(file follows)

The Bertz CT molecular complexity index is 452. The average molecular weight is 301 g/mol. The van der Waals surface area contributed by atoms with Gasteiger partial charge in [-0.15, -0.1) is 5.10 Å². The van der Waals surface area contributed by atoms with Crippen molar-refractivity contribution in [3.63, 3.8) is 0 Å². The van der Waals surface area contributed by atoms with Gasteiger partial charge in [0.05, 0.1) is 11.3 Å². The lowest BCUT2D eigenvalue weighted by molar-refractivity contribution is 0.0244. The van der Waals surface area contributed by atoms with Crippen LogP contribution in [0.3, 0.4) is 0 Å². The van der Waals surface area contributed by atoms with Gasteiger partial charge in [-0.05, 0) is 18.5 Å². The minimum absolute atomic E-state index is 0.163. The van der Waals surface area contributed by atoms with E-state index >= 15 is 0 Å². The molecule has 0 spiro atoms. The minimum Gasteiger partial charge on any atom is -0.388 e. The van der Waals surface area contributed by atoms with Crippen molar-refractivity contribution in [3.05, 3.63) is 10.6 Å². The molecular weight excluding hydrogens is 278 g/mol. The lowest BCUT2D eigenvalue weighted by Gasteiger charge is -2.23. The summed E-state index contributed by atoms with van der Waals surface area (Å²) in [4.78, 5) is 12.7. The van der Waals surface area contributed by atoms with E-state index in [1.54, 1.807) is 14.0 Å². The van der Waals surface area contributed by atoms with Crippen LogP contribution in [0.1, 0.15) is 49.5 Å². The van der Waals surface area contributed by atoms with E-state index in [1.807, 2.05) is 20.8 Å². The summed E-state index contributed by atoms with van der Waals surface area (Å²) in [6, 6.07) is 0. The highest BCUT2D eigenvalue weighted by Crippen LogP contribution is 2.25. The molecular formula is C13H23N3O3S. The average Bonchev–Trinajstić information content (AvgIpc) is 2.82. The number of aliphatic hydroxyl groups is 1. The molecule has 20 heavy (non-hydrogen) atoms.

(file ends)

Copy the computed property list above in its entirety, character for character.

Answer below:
The Bertz CT molecular complexity index is 452. The average molecular weight is 301 g/mol. The van der Waals surface area contributed by atoms with Gasteiger partial charge in [-0.15, -0.1) is 5.10 Å². The van der Waals surface area contributed by atoms with Crippen molar-refractivity contribution in [3.63, 3.8) is 0 Å². The van der Waals surface area contributed by atoms with Gasteiger partial charge in [0.05, 0.1) is 11.3 Å². The lowest BCUT2D eigenvalue weighted by molar-refractivity contribution is 0.0244. The van der Waals surface area contributed by atoms with Crippen LogP contribution in [0.3, 0.4) is 0 Å². The van der Waals surface area contributed by atoms with Gasteiger partial charge in [-0.05, 0) is 18.5 Å². The minimum absolute atomic E-state index is 0.163. The van der Waals surface area contributed by atoms with E-state index >= 15 is 0 Å². The molecule has 0 spiro atoms. The minimum Gasteiger partial charge on any atom is -0.388 e. The van der Waals surface area contributed by atoms with Crippen molar-refractivity contribution in [3.05, 3.63) is 10.6 Å². The molecular weight excluding hydrogens is 278 g/mol. The lowest BCUT2D eigenvalue weighted by Gasteiger charge is -2.23. The summed E-state index contributed by atoms with van der Waals surface area (Å²) in [4.78, 5) is 12.7. The van der Waals surface area contributed by atoms with E-state index in [1.54, 1.807) is 14.0 Å². The van der Waals surface area contributed by atoms with Crippen LogP contribution in [0.1, 0.15) is 49.5 Å². The van der Waals surface area contributed by atoms with E-state index in [1.807, 2.05) is 20.8 Å². The summed E-state index contributed by atoms with van der Waals surface area (Å²) in [6, 6.07) is 0. The highest BCUT2D eigenvalue weighted by Crippen LogP contribution is 2.25. The molecular formula is C13H23N3O3S. The average Bonchev–Trinajstić information content (AvgIpc) is 2.82. The number of aliphatic hydroxyl groups is 1. The molecule has 20 heavy (non-hydrogen) atoms.